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A new world of higher taxes?
Question of the Day
Monday’s vote by the Virginia House of Delegates to increase taxes by $500 million suggests that state politicians are moving toward some kind of consensus in favor of higher taxes. The legislation, passed by a 59-36 vote, was opposed by just six of the 61 Republicans in the 100-member House. The bill increases taxes by taking away sales-tax exemptions from a variety of industries, including airlines, railroads, telecommunications, utility companies and dry cleaners.
Ever since Democratic Gov. Mark Warner unveiled his own package, which increases taxes by $1 billion over two years, Republicans in the House, led by Speaker Bill Howell, have been under pressure to raise taxes. The pressure intensified last month when Senate Finance Committee Chairman John Chichester unveiled his own package of tax increases totaling $2.6 billion over two years. With Monday’s vote, however, Mr. Howell has taken a critical step toward higher taxes.
The vote by the House has left Republicans reeling and Democrats eagerly anticipating the opportunity to criticize GOP legislators for supporting higher taxes. “It’s the wrong direction to take this state,” said Lt. Gov. Tim Kaine, the likely Democratic nominee for governor in 2006. Delegate Robert McDonnell, a Virginia Beach Republican who plans to run for attorney general next year, decided not to vote for or against the proposal, saying he needed more time to examine its impact.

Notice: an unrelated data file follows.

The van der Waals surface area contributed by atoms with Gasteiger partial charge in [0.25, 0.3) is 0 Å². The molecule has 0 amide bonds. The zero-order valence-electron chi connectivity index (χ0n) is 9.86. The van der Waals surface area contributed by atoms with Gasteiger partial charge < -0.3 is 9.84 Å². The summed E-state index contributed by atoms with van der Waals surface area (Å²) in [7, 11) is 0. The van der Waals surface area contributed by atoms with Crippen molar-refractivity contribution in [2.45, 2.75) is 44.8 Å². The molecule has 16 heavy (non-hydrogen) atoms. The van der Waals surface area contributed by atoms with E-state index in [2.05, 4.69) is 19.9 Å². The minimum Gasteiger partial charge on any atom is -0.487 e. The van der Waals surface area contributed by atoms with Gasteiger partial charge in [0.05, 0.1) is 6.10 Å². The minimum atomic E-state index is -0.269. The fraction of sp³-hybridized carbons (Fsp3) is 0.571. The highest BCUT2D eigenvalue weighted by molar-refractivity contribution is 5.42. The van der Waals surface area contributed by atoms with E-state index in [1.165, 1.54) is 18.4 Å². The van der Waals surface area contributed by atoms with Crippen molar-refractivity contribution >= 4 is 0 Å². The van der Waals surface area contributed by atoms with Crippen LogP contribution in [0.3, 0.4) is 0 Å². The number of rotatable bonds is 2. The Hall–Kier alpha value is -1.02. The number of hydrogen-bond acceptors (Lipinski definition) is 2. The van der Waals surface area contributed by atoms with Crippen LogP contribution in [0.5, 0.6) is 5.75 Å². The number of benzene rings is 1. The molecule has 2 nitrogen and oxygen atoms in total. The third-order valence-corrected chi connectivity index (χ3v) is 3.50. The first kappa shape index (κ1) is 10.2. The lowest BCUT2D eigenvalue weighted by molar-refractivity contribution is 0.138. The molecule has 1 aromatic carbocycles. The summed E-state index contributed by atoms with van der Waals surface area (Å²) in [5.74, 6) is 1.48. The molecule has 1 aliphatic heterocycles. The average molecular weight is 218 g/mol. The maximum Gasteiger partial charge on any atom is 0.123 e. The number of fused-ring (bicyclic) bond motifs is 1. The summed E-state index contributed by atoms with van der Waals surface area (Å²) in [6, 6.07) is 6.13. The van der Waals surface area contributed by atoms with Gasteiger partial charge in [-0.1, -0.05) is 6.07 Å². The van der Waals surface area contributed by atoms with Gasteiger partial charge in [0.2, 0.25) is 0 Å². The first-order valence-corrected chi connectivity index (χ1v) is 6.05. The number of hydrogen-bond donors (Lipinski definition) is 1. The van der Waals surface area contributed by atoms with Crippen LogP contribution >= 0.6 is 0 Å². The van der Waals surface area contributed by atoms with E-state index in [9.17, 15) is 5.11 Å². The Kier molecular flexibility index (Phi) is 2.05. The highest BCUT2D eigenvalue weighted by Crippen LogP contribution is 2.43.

This much is clear: The tax increase stands a good chance of alienating Republican grass-roots activists. In an interview yesterday and in a memo sent to Republican leaders around Virginia, former state Republican Party Chairman Patrick McSweeney was sharply critical of Republican legislators’ willingness to agree to higher taxes. He noted that Mr. Howell and Delegate Vincent Callahan, chairman of the House Appropriations Committee, proposed a set of “Guiding Principles for Tax Budget Deliberations.” One important principle mentioned in this memo was that every reasonable option for cutting spending should be exhausted before higher taxes are considered. But the reality is that there has been little sustained effort to look at ways to cut the budget. A large part of the problem, Mr. McSweeney contends, is that the Warner administration has been so determined to increase taxes that it has failed to work cooperatively with the General Assembly on finding places to streamline state government.
Although we would have preferred to have seen Republicans stand firm against tax increases, the reality is that there is no significant number of tax-increase opponents left in Richmond today. Thus, the main order of business for Republicans should be to try to mitigate the damage from tax increases by negotiating with the governor for some off-setting cuts in spending.
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